Cell death, homeostasis and senescence in the immune system

Cell death, homeostasis and senescence in the immune system

Project details

The ability of the adaptive immune system to mount an antibody response against virtually any pathogen relies on a diverse B cell repertoire, and on the continuous generation of newly generated B cells in the bone marrow. 

It is well established that the number of B cells produced in the bone marrow diminishes with age. This is thought to limit the effectiveness with which the elderly mount protective antibody responses. The mechanisms underpinning this phenomenon are still obscure. 

We have recently generated a novel model of immune senescence. Using gene expression profiling, cell biology and genome editing techniques, this project will explore the relationship between cell death, normal homeostasis and senescence, and how perturbations in these processes contribute to cancer.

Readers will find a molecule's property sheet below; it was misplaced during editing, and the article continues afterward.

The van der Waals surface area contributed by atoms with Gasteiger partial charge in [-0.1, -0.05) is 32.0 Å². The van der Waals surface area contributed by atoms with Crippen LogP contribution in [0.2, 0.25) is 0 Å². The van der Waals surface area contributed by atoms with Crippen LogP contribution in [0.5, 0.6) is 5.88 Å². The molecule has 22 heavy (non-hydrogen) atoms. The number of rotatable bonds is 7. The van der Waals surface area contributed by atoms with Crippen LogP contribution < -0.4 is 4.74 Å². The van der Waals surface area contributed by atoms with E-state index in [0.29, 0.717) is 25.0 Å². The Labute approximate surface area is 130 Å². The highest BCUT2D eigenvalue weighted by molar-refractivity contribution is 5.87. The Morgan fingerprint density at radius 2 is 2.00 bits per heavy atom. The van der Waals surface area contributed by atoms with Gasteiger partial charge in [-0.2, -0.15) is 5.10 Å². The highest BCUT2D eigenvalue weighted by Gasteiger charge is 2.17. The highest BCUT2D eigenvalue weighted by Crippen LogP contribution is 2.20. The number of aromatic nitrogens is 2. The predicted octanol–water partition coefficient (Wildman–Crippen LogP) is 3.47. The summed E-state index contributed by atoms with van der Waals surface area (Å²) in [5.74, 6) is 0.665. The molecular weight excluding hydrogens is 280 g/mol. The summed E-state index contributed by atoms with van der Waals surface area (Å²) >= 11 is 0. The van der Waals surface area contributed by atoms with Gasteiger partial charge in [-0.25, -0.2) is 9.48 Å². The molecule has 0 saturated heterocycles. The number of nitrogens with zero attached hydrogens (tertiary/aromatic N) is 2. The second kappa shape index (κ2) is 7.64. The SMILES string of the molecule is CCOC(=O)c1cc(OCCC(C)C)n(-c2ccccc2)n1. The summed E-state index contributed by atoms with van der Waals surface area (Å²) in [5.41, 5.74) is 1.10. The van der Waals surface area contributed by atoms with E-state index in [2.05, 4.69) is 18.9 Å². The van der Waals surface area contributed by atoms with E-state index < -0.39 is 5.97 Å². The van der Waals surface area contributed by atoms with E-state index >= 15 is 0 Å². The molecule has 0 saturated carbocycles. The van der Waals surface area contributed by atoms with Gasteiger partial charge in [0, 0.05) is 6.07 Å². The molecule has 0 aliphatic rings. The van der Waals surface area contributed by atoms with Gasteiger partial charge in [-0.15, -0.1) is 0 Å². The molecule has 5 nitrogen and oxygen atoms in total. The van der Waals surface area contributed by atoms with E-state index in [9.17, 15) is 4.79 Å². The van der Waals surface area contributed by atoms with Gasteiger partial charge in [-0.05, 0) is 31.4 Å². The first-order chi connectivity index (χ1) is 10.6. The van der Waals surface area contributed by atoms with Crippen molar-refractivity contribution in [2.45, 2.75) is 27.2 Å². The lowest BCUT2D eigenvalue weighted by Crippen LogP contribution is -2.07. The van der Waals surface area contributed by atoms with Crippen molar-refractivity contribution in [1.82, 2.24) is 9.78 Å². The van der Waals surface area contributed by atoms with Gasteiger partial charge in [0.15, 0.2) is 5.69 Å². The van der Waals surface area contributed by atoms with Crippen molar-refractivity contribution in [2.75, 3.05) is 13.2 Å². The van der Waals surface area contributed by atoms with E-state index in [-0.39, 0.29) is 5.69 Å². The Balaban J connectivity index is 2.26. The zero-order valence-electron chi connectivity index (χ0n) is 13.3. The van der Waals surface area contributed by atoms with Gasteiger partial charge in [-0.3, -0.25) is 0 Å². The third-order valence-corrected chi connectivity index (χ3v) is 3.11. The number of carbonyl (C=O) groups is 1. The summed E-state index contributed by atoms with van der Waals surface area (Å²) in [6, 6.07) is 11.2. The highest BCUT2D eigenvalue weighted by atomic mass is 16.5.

About our research group

The Kile lab has a longstanding interest in haematopoiesis and cell death. Using primarily molecular approaches, we seek to understand the role of pathways such as apoptosis, pyroptosis and necroptosis in haematopoietic biology. This includes elucidating pathways at steady state, and in disease settings such as leukemia and inflammatory disease. Our work extends to the development of new chemical probes to study cell death in the haematopoietic system and other tissues.




Stephane Chappaz profile photo
ACRF Chemical Biology division

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